I've chosen these three areas because they are measurable and link directly to high profile failings including:

* The alleged cover up of the death of Robbie Powell ( a Police Report suggested 35 criminal charges & the case is with the CPS).

* The case of Oliver McGowan where prescribing a medicine he had previously reacted badly too contribuited to his death.

* The Gosport Hospital scandal where in June 2018, the Gosport independent panel reported that there was “a disregard for human life and a culture of shortening lives of a large number of patients” at the hospital.

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Edited by Steve Turner
On 07/09/2020 at 11:45, Steve Turner said:

For me the top 3 are:

1. An individual duty of candour enshrined in law. The current DoC holds institutions not individuals to account.

2. Prescribers held to account for failure to follow the RPS Prescribing Competency Framework. This is a competency framework for ALL prescribers.

3. More education on the implementation of the Mental Capacity Act, and holding to account those who do not follow it.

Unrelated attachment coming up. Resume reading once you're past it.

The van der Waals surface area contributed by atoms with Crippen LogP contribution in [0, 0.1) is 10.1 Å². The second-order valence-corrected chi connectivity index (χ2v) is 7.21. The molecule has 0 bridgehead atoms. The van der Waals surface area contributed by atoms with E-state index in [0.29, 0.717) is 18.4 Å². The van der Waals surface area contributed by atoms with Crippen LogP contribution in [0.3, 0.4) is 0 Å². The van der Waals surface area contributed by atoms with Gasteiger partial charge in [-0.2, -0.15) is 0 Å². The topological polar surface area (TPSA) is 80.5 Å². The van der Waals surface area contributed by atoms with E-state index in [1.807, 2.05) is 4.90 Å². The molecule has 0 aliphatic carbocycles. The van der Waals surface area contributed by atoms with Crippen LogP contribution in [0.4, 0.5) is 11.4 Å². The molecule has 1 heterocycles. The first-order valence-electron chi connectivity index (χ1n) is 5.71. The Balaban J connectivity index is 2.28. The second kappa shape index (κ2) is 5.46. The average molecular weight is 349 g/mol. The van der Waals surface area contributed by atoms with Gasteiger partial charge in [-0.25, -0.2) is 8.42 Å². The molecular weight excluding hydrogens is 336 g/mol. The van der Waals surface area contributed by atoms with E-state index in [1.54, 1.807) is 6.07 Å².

I've chosen these three areas because they are measurable and link directly to high profile failings including:

* The alleged cover up of the death of Robbie Powell ( a Police Report suggested 35 criminal charges & the case is with the CPS).

* The case of Oliver McGowan where prescribing a medicine he had previously reacted badly too contribuited to his death.

* The Gosport Hospital scandal where in June 2018, the Gosport independent panel reported that there was “a disregard for human life and a culture of shortening lives of a large number of patients” at the hospital.

I believe staff are unsafe if patients are unsafe. The two things go together.

The other thing is that when staff see bad practice going unchecked and are victimised for speaking out they leave if they can. Leading to a wide variation across orgnaisations.

This is behind many large scale failings in healthcare & part of a worldwide cultural and societal problem.